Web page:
University of Minnesota President Joan Gabel will present a new student fee refund proposal at a special Board of Regents meeting Friday.

The move follows a wave of criticism from students who said they were not getting the refunds they deserved for unused housing and dining services.

The U came under scrutiny in recent weeks after it announced it would refund $1,200 in room and board costs to students who had to move off campus because of the pandemic. Most Twin Cities students pay more than $5,000 per semester for a combination of student housing and meal plans. Half of the spring semester, which spans from Jan. 21 to May 13, remained when the university canceled in-person classes at its five campuses on March 11 and encouraged students not to return after spring break.

“My team has been working around the clock on a comprehensive student fee refund proposal that encompasses all students, at all levels, on all five of our campuses,” Gabel said in a message to students Wednesday night. “This systemwide approach considers the Housing and Residential Life credits announced March 23, along with other expenses and fees in light of the ‘Stay at Home’ mandate and related circumstances that have emerged.”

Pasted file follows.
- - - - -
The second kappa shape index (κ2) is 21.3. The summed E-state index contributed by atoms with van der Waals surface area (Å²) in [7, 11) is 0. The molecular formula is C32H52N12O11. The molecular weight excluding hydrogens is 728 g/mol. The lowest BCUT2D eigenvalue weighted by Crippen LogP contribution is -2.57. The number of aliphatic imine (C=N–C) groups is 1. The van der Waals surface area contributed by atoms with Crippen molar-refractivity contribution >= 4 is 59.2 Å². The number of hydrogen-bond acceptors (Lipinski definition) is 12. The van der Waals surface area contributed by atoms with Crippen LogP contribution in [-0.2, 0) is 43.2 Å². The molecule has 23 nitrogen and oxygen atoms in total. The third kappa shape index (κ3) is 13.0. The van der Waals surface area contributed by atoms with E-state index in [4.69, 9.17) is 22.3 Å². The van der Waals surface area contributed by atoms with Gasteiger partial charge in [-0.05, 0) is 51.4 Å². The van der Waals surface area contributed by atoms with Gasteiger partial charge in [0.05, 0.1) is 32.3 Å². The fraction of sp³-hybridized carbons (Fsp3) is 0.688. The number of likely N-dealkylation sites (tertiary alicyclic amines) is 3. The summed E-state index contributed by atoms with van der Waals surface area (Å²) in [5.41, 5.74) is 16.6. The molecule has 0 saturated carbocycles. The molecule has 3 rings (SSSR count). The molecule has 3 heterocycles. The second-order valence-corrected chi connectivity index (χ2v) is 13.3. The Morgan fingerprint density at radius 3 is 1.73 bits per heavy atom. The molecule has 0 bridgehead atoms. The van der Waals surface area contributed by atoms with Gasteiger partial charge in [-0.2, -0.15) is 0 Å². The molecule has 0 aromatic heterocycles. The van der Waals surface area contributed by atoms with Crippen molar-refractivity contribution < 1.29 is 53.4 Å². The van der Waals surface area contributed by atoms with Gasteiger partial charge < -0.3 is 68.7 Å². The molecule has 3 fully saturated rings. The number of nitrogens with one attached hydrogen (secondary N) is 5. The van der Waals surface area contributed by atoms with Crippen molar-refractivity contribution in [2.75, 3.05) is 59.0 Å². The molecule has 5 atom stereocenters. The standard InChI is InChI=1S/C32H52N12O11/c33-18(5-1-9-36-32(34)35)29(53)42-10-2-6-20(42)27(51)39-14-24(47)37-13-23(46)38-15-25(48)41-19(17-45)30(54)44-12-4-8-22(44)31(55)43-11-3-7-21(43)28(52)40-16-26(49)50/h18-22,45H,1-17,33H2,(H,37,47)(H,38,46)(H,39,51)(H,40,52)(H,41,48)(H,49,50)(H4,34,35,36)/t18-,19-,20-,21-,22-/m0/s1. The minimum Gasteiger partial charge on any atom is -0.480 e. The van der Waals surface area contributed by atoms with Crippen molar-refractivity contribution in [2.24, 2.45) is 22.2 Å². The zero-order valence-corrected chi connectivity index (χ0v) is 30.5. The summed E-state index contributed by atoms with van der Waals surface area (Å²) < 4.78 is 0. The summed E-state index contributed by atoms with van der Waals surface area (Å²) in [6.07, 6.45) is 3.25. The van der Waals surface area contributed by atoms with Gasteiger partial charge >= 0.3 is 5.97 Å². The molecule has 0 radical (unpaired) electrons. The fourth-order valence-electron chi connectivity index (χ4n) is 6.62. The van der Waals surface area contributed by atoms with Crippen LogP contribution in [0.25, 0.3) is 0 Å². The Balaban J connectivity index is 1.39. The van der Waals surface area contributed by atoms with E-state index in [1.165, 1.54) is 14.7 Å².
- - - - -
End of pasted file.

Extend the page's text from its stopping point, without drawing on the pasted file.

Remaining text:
The university’s first proposed refund of $1,200 was made with “guidance from internal and external experts and peer institutions,” Gabel said earlier. It also accounted for fixed costs the U will absorb, she said, such as paying staff and keeping housing and dining services running for the students who chose to remain in campus dorms.

Students, regents and state lawmakers were quick to criticize the refund. Other Minnesota colleges have offered prorated refunds for unused housing and dining services that help students recoup close to half of their costs.

U students circulated petitions with hundreds of signatures over the past two weeks calling for a “fair refund” for the services. They said they should not be on the hook for staff costs and noted the $1,200 refund amounted to a little more than a fifth of their total semester costs for campus housing and meal plans.

Some members of the Board of Regents, which approves tuition rates, had said they were disappointed U administrators did not consult them on the initial refund decision.

The issue also came under legislative scrutiny.

State Rep. Pat Garofalo, R-Farmington, said Monday he is drafting a bill that would require Minnesota colleges and universities to refund 90% of students’ unused room and board expenses. Garofalo had said he hoped “some universities will be responding by adjusting their policies” so that the Legislature won’t need to take action.

The Friday board meeting starts at 10 a.m. and will be streamed online.